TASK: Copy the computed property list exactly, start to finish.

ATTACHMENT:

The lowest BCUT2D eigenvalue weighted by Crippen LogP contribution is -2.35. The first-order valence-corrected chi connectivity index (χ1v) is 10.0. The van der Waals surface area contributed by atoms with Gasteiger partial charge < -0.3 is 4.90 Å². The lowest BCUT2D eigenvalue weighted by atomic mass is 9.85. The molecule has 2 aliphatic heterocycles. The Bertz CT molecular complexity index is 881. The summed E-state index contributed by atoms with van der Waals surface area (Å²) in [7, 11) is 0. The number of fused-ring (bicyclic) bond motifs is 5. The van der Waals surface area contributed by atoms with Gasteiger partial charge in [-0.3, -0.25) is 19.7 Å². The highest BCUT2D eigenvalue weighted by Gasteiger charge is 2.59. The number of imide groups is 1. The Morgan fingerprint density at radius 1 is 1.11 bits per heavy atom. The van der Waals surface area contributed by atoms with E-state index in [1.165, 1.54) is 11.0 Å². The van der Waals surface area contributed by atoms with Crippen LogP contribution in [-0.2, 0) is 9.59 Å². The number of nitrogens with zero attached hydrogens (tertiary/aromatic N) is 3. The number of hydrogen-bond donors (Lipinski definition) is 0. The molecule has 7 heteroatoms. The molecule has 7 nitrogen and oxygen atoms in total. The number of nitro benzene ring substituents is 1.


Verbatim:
The lowest BCUT2D eigenvalue weighted by Crippen LogP contribution is -2.35. The first-order valence-corrected chi connectivity index (χ1v) is 10.0. The van der Waals surface area contributed by atoms with Gasteiger partial charge < -0.3 is 4.90 Å². The lowest BCUT2D eigenvalue weighted by atomic mass is 9.85. The molecule has 2 aliphatic heterocycles. The Bertz CT molecular complexity index is 881. The summed E-state index contributed by atoms with van der Waals surface area (Å²) in [7, 11) is 0. The number of fused-ring (bicyclic) bond motifs is 5. The van der Waals surface area contributed by atoms with Gasteiger partial charge in [-0.3, -0.25) is 19.7 Å². The highest BCUT2D eigenvalue weighted by Gasteiger charge is 2.59. The number of imide groups is 1. The Morgan fingerprint density at radius 1 is 1.11 bits per heavy atom. The van der Waals surface area contributed by atoms with E-state index in [1.165, 1.54) is 11.0 Å². The van der Waals surface area contributed by atoms with Crippen LogP contribution in [-0.2, 0) is 9.59 Å². The number of nitrogens with zero attached hydrogens (tertiary/aromatic N) is 3. The number of hydrogen-bond donors (Lipinski definition) is 0. The molecule has 7 heteroatoms. The molecule has 7 nitrogen and oxygen atoms in total. The number of nitro benzene ring substituents is 1.